Facebook and Instagram are part of the Meta brand and they're intimately connected. When I post something to my Instagram account, it automatically posts to my Facebook account as well.
TikTok, I think, is very youth-oriented and this is from the 12 and up age group. They could have broken it up by age and TikTok would've probably gone to the top for that 12 to 18 group and maybe even the 18 to 24.
It’s interesting that so few people use LinkedIn in this group. I think LinkedIn is tapping more and more into the creator economy and giving us extra tools as creators. So, I would guess that LinkedIn numbers will continue to rise over the next few years.
Creators share and follow podcasts on social media.
The percentage of podcast creators who have ever engaged in the behavior of sharing podcasts on social media is 84%. 86% followed a podcast host on social media and 87% followed a podcast on social media.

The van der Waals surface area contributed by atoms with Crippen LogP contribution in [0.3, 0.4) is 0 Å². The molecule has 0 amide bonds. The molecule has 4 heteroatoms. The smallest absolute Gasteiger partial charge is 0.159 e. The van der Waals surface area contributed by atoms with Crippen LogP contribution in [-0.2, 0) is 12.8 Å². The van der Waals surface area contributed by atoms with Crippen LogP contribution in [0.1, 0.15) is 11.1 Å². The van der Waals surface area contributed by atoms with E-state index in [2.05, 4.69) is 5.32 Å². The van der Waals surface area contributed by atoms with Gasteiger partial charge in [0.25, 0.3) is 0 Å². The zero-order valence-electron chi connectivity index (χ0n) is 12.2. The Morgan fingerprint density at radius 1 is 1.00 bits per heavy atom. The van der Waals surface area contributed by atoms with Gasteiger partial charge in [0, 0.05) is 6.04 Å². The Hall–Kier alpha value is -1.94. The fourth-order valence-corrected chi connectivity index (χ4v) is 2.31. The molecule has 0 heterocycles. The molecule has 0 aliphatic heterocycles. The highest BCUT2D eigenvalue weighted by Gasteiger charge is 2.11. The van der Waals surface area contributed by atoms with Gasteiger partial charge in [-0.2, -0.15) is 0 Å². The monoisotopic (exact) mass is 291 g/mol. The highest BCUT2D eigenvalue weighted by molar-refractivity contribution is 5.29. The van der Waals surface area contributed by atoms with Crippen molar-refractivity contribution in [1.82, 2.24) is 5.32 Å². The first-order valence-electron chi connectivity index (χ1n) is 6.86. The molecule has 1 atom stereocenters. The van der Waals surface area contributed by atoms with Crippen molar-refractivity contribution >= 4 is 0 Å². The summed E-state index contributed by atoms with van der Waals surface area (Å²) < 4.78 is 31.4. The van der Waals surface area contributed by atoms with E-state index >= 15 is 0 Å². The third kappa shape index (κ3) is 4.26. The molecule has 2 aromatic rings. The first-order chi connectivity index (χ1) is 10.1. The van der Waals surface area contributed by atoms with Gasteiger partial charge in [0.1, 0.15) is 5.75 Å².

Toby: I have several podcasts that I follow, mostly political, and occasionally I'll share one of them. But most of the time it's my personal thing. Not everybody's interested in politics in the way that I am when it comes to podcasting.
Many creators own both an iPhone and an Android device.
71% own an iPhone and 71% own an Android device.
Shelley: I own an iPhone and my tablet is a Samsung Android.
I think as a content creator, you should at least understand the simple basics of operating something in iOS, Android, or Windows.
Toby: I own iOS smart devices, but I do have a Chromebook.
Many creators are active users of smart audio.